The National Bus Terminal in Albrook, early on a Monday evening with the nation on strike. The ATMs and some of the eateries were working, but the place was nearly shut down. This view was from the pedestrian bridge from the bus station to the train station.
Into a nearly deserted bus terminal, and part of Plan B immediately broke down. Carrying a failing in many respects laptop with a long-dead battery, the arrangement was to contact my brother when I got in, via email or Facebook chat. But no such luck. The waiting lounges where ordinarily I would plug in my machine to do this were locked. No plug-in, no communications. So, off to the hotel. Up the escalator, across the footbridge with stops to take pictures of the near-silent and dark scenery, down escalators and through turnstiles and off to catch a Metro train.
I got off at the Via Argentina stop and emerged to streets extra-darkened by closed or boarded-up businesses, and an array of establishments that, like every time I come into the city, had changed quite a bit.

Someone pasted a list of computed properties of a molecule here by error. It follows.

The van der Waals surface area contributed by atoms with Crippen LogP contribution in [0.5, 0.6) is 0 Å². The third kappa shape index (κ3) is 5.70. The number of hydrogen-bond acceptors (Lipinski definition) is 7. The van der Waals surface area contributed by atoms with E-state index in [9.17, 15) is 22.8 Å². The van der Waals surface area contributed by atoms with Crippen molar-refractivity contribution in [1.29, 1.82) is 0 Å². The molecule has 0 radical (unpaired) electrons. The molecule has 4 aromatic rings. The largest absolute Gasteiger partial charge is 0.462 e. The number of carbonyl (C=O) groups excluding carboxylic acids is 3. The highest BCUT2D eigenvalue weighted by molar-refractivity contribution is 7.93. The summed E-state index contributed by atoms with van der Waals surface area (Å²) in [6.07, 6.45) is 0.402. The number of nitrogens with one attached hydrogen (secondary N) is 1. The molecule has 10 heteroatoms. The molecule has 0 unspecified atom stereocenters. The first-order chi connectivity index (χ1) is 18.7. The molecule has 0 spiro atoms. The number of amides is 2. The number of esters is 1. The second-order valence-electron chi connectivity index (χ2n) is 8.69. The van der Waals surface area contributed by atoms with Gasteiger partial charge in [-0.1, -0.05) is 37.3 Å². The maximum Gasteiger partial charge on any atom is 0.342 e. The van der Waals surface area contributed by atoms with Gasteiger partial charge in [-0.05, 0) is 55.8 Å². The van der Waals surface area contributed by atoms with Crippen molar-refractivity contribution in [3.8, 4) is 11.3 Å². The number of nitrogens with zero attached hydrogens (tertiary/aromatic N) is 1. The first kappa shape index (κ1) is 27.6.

Not all of the boarded-up businesses were closed. It was a matter of precaution mostly, and I stopped into one boarded up but open mini-super to pick up a few things I had forgotten to pack with me before leaving the village.
A lot of the plywood on El Cangrejo businesses had political slogans or artwork spray-painted onto them. I wondered how much of this was the kids, and whether any of it was by or at the behest of the business owners. Think about it – a middle class way to express disgust or at least annoyance with the government but be able to blame it on somebody else if taken to task for the content.